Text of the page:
Canada to open negotiations with NunatuKavut Community Council in Labrador

(Supporters surround Crown-Indigenous Relations Minister Carolyn Bennett (red pants) NCC President Todd Russell, and Labrador MP Yvonne Jones at the negotiation announcement Thursday in Labrador) 

Canada announced plans on Thursday to begin negotiations with the NunatuKavut Community Council (NCC) in Labrador, a political organization representing around 6,000 members of self-identified Inuit residing primarily in Central and Southern Labrador.

Crown-Indigenous Relations Minister Carolyn Bennett joined former Liberal caucus colleague and NCC President Todd Russell for the announcement in Happy Valley-Goose Bay.

Calling the launch of “exploratory negotiations” a “shared journey of reconciliation,” Bennett said Canada and the NCC will “identify the scope, nature, and extent of Indigenous rights and how they should and could be implemented.

“Our goal is to develop and seek a joint mandate for negotiations,” she explained.

Russell called the announcement “truly historic,” as the group, which previously identified as Metis, has been fighting for Indigenous rights and recognition since the early 1980s.

This is what today is about: that recognition that we are one of the Original People,” Russell said to a room full of NunatuKavut members, supporters, and media.

“We come from a people that has a long history even before our own memory. That’s what we’re about here today, that we are a First Peoples of this land, and we have rights in this land.”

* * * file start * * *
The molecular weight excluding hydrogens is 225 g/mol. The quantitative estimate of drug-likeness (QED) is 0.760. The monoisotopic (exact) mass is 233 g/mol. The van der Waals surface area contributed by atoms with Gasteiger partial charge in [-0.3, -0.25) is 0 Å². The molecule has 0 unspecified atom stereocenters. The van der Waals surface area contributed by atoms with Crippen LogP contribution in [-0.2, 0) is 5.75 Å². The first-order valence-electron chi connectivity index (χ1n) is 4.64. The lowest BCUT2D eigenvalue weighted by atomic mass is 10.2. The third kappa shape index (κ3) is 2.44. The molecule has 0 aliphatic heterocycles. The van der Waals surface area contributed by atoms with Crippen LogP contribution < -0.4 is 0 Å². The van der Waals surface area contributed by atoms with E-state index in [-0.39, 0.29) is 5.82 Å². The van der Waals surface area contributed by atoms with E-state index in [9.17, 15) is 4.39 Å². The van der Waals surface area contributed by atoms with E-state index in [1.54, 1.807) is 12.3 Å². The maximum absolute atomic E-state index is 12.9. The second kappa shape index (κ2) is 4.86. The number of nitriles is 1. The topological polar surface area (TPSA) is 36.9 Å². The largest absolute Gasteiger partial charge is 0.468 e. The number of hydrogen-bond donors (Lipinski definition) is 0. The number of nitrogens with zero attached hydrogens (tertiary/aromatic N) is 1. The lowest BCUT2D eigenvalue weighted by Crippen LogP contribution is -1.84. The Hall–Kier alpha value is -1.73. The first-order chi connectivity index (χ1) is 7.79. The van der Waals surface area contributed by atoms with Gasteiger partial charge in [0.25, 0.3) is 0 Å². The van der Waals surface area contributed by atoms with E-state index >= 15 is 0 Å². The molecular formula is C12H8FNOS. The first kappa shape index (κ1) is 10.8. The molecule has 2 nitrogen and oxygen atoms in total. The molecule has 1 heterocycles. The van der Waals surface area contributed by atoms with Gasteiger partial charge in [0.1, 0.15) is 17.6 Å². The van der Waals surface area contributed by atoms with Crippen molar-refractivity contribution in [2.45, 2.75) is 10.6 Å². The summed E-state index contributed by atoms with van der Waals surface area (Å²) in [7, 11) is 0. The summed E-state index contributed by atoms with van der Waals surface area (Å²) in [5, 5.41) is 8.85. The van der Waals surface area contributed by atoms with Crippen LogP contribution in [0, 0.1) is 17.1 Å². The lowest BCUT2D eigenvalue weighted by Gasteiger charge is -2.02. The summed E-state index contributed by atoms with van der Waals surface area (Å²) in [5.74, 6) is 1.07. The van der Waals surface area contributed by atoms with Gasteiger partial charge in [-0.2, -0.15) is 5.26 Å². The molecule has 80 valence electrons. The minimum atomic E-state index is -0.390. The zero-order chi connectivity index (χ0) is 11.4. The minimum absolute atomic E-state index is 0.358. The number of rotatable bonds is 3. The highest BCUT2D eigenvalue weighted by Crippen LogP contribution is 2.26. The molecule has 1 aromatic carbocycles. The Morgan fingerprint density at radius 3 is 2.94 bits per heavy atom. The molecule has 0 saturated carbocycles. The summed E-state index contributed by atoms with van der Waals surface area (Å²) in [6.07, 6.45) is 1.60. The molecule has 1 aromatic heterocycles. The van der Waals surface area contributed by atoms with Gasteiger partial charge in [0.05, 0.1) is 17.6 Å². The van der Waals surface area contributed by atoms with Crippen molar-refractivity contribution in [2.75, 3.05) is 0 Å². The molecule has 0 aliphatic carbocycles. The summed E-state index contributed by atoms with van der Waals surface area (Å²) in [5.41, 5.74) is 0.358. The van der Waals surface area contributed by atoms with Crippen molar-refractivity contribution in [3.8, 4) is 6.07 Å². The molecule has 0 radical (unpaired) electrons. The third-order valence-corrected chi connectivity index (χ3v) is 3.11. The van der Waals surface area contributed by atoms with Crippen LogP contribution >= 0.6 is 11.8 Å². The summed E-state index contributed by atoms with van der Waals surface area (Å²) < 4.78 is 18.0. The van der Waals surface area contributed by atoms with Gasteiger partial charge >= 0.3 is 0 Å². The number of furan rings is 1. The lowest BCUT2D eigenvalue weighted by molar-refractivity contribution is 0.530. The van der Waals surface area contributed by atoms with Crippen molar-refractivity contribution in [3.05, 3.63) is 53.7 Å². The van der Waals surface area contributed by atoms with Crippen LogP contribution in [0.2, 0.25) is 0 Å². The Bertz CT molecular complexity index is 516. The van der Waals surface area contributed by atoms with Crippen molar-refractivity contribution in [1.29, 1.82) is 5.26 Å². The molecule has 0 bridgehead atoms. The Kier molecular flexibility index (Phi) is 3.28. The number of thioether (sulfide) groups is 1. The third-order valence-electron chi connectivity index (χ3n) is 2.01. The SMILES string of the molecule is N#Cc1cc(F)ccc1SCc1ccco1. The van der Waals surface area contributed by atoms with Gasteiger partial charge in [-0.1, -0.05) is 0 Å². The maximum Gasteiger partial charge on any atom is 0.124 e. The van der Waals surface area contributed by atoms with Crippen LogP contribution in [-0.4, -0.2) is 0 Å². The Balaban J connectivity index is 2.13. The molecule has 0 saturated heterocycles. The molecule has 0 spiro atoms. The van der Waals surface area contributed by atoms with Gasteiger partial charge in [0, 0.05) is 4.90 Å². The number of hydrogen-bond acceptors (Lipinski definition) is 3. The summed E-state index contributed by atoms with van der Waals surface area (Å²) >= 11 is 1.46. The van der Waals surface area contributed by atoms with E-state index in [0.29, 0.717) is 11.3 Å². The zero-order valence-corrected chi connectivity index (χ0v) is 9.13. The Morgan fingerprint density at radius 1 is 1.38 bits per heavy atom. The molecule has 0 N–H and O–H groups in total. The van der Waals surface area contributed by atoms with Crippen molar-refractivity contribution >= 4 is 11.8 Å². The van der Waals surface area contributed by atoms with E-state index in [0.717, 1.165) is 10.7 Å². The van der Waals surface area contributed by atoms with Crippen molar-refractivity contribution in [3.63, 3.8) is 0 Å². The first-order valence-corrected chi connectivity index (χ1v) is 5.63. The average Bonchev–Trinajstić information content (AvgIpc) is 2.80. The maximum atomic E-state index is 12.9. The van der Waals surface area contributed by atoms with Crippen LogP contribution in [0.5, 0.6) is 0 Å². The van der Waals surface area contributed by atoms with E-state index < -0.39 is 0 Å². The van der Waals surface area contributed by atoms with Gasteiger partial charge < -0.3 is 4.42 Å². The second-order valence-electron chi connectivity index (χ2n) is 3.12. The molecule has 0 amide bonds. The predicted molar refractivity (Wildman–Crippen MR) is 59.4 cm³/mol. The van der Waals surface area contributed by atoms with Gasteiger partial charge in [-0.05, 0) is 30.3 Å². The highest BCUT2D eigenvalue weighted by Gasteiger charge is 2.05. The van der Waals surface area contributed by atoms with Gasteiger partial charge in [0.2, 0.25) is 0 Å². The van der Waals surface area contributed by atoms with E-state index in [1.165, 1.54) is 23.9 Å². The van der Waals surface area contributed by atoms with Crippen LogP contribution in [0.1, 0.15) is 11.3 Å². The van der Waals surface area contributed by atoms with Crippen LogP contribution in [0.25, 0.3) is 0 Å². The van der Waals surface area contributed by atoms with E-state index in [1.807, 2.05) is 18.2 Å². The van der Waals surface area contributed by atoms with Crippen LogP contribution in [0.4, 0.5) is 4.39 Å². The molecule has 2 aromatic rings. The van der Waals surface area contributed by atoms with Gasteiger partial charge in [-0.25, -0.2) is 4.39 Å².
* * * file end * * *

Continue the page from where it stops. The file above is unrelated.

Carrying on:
Innu leaders responded to the announcement Thursday afternoon, criticizing Canada’s decision to begin new negotiations with the NCC before finalizing the Innu Nation’s land claim, for which an Agreement in Principle was signed in 2011.

They say NunatuKavut is claiming land already claimed by Innu, whose presence in their ancestral territory of Nitassinan predates Inuit and European occupancy by thousands of years.

Some of that land includes parts of the Churchill River, including the site of the Muskrat Falls hydroelectric project, which Canada, Newfoundland and Labrador and the Innu Nation signed a binding agreement over in 2011.

“We are very disappointed and frustrated that Carolyn Bennett had this meeting without our input….because our land claim is before them and [talks] have been ongoing for over 40 years now,” said Innu Nation Grand Chief Greg Rich.

Rich said the Innu only found out Wednesday about Bennett’s visit to Labrador, and that the minister has not agreed to meet with them while she’s in town.

“Why didn’t Carolyn Bennett approach us when she was going to have this meeting with NunatuKavut?” he said. “The federal government needs to address our claim before Canada can recognize other claims before them.”

Rich also said the federal government made the Innu go through a decades-long process, including the completion of a comprehensive land and occupancy study, before beginning negotiations, and that facilitating a different process for the NCC is “unfair to the Innu Nation and to our members.”

Former Innu Nation Grand Chief and current Innu land claims negotiator Peter Penashue, who also served as MP for Labrador in the Harper government, was blunt in his criticism of NunatuKavut as a political organization and Aboriginal people.

Penashue said that with the Innu in the “final stages” of their land claims process, “suddenly we find ourselves having to fight over land with this new group.”